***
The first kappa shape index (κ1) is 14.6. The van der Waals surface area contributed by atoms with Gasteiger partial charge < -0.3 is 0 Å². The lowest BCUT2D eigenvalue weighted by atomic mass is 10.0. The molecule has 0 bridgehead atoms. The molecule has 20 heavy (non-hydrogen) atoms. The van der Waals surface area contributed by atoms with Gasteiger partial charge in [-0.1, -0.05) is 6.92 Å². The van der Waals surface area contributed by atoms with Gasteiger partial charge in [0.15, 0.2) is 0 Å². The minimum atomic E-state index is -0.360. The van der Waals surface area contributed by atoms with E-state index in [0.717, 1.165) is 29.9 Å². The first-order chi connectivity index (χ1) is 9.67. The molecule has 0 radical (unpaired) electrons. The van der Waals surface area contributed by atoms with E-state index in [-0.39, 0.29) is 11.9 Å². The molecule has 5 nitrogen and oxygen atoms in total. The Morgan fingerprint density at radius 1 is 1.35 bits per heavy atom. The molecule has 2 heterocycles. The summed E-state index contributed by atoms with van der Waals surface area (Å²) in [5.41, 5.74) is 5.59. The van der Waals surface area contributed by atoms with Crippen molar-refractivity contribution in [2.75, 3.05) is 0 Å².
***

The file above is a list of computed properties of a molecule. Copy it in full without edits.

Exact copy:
The first kappa shape index (κ1) is 14.6. The van der Waals surface area contributed by atoms with Gasteiger partial charge < -0.3 is 0 Å². The lowest BCUT2D eigenvalue weighted by atomic mass is 10.0. The molecule has 0 bridgehead atoms. The molecule has 20 heavy (non-hydrogen) atoms. The van der Waals surface area contributed by atoms with Gasteiger partial charge in [-0.1, -0.05) is 6.92 Å². The van der Waals surface area contributed by atoms with Gasteiger partial charge in [0.15, 0.2) is 0 Å². The minimum atomic E-state index is -0.360. The van der Waals surface area contributed by atoms with E-state index in [0.717, 1.165) is 29.9 Å². The first-order chi connectivity index (χ1) is 9.67. The molecule has 0 radical (unpaired) electrons. The van der Waals surface area contributed by atoms with E-state index in [-0.39, 0.29) is 11.9 Å². The molecule has 5 nitrogen and oxygen atoms in total. The Morgan fingerprint density at radius 1 is 1.35 bits per heavy atom. The molecule has 2 heterocycles. The summed E-state index contributed by atoms with van der Waals surface area (Å²) in [5.41, 5.74) is 5.59. The van der Waals surface area contributed by atoms with Crippen molar-refractivity contribution in [2.75, 3.05) is 0 Å².